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New shareholder resolutions demand answers about the risks of fracking from oil and gas companies

Amy Mall

Posted June 12, 2013 in Health and the Environment

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For the fourth year, shareholders at oil and gas companies recently voted on proposals urging the companies to reduce the environmental impacts of their operations. Since 2010, shareholders have filed 37 resolutions at 20 companies. 

This year, shareholders decided to withdraw resolutions from Ultra Petroleum, Cabot, and EOG Resources because these companies agreed to publish updated policies and procedures for reducing their air emissions, water consumption, and toxic chemical use.

However, Chevron, ExxonMobil, and Pioneer Natural Resources didn't address investors’ concerns, and so resolutions from their shareholders called on the companies to quantifiably report the steps they are taking to reduce air emissions, water consumption, community complaints, violations, and toxic fracking chemicals.

Shareowners sent very strong messages to fracking companies and demonstrated broad investor demand for hard data to assess the environmental and safety risks posed by fracking operations. At Pioneer, 41.7% voted in favor of the resolution. About 30% voted in favor of the resolution at Exxon’s annual meeting,  and Chevron received a 31% vote in favor of the fracking resolution.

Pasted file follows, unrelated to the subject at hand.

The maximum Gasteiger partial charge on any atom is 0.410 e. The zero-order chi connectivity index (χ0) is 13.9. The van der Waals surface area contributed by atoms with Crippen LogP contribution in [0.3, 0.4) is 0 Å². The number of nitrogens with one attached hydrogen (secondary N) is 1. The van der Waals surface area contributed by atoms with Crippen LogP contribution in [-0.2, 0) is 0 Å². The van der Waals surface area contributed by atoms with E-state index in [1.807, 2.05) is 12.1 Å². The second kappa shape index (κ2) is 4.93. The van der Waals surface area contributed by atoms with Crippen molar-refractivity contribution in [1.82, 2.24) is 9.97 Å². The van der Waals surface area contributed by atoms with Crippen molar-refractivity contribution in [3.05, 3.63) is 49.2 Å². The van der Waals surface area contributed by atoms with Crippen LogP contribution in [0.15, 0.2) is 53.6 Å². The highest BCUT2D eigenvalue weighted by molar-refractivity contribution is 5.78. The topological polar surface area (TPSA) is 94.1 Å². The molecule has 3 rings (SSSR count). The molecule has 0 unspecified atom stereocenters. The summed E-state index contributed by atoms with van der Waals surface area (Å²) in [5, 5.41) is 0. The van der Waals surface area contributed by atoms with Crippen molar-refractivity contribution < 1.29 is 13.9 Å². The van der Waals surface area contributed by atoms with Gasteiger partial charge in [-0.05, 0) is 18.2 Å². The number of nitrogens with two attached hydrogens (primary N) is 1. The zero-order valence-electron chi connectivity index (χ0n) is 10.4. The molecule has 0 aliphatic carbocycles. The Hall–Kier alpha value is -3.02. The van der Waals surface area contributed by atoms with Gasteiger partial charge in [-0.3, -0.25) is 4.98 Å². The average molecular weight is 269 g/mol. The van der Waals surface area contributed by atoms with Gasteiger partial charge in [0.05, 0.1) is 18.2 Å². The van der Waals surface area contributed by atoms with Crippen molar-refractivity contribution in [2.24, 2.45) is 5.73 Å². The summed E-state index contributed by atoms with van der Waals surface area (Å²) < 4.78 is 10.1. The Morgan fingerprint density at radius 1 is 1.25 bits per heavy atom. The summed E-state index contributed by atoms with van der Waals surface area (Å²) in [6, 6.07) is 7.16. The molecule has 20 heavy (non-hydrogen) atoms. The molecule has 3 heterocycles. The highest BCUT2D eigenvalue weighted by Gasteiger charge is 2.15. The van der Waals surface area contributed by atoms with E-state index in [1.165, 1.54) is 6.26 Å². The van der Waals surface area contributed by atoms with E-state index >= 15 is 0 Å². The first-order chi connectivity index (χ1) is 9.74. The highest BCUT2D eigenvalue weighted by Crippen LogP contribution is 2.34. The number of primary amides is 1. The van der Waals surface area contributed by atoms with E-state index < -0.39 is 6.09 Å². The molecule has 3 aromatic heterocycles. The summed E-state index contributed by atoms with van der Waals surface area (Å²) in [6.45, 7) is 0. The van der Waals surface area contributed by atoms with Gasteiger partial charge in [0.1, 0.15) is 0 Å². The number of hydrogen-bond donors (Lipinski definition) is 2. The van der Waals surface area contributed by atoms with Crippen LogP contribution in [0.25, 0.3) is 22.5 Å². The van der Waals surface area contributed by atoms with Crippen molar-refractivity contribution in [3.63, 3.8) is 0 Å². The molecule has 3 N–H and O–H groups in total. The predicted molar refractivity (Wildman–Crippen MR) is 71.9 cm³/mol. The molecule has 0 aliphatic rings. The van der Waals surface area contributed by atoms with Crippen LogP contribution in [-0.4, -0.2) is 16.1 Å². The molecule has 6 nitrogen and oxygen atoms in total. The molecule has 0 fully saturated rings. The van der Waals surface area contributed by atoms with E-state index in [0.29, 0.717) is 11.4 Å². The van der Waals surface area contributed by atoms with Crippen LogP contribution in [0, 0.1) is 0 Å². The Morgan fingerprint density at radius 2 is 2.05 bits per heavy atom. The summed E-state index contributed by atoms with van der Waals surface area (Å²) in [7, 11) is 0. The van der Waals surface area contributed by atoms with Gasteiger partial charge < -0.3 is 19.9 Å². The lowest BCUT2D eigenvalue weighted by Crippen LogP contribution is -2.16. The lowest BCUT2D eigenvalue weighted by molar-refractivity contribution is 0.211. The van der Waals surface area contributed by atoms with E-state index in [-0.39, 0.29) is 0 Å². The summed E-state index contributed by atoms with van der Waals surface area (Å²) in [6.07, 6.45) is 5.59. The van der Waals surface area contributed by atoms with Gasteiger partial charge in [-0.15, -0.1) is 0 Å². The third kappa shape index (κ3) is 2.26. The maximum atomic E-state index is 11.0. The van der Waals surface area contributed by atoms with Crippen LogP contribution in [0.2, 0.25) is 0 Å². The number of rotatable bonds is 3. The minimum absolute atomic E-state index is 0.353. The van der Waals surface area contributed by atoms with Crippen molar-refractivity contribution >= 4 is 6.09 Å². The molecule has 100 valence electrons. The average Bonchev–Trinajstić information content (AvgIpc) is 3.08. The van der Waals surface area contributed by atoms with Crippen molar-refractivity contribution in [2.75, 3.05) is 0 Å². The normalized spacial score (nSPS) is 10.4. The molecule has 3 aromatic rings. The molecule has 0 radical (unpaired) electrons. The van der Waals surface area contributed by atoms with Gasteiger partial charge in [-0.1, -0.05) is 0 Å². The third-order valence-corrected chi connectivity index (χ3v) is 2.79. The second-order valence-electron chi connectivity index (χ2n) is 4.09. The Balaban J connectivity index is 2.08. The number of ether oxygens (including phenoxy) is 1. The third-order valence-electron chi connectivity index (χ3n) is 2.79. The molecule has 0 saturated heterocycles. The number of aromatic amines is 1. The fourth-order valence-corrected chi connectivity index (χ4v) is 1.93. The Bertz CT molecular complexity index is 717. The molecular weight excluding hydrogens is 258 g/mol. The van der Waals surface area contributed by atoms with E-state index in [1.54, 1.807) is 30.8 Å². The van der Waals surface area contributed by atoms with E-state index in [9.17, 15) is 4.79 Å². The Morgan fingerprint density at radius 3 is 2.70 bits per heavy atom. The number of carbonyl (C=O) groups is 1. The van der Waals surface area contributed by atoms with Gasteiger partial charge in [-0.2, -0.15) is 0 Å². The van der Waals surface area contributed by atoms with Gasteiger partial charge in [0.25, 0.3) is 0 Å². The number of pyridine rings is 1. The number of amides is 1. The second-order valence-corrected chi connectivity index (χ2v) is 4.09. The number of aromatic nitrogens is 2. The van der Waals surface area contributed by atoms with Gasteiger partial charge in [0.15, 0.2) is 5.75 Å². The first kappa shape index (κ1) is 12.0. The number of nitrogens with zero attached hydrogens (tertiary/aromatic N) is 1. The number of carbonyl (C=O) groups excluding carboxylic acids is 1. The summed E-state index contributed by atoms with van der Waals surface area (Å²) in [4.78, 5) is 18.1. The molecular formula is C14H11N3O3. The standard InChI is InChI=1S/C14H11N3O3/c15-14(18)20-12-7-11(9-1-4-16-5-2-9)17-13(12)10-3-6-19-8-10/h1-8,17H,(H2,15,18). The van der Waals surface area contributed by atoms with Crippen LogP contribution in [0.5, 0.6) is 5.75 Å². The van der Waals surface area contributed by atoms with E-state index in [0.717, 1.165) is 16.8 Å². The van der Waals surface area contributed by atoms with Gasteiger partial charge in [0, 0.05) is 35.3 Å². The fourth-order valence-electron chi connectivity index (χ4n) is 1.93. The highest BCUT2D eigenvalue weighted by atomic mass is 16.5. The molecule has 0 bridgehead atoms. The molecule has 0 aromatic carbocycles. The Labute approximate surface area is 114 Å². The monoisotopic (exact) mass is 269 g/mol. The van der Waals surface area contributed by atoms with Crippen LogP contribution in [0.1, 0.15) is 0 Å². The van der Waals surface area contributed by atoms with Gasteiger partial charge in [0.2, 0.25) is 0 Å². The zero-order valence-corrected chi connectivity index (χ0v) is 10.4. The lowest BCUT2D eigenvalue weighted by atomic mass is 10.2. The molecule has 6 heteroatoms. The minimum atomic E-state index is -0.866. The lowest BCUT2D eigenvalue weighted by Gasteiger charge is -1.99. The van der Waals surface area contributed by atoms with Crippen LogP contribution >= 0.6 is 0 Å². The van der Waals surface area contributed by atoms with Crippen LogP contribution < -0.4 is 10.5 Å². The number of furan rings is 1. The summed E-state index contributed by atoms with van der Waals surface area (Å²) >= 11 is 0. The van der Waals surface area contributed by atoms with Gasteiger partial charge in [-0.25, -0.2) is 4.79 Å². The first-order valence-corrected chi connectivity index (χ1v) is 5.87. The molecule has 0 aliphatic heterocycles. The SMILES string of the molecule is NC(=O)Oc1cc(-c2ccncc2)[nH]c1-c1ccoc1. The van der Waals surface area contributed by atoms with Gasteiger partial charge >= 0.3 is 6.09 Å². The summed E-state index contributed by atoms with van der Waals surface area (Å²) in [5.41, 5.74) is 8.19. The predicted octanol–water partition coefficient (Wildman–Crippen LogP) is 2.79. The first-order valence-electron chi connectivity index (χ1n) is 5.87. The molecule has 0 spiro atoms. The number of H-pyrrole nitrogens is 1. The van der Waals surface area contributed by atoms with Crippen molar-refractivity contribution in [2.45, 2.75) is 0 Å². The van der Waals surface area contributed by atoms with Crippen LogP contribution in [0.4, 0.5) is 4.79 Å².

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Comments

Michael BerndtsonJun 13 2013 10:40 AM

Here's a nice summary of wealth distribution in America by William Domhoff of UC Santa Cruz.
http://www2.ucsc.edu/whorulesamerica/power/wealth.html

Statistically speaking the top 10 percent wealthwise owns 80 percent of equities (company stock). I'm going to hazard a guess that of the 10 percent, most are baby boomers and older. So what's my point? There's a lot of old people with lesser than average days left on this earth controlling or being advised on what to do with their money. Here in Illinois we just let fracking pass without much of a fight from environmentalists - or environmentalists who put land, air and water protection above stock price and nest egg.

Basically my point is that a big chunk of old people (50 and older) in areas that aren't exposed to wilderness and wildlife, don't care about or don't like environmentalism. And the older one gets the more ones brain gets calcified, incapable of creative thought and conceptualizing anything other than what's been learned previously at a younger age . So watching Fox Business News, CNBC and that business program on PBS becomes relaxing and reassuring. None of these programs take an anti-fracking stance - at all.

Even those older Americans who were once sympathetic to environmental issues and watch PBS and NPR exclusively, receive information from comforting news readers who are sponsored by corporations from markets such as oil and gas, agricultural chemicals, security and defense, rail transportation, business equipment and services, finance and investment advisory. None have any fiduciary interest in slowing down fracking.

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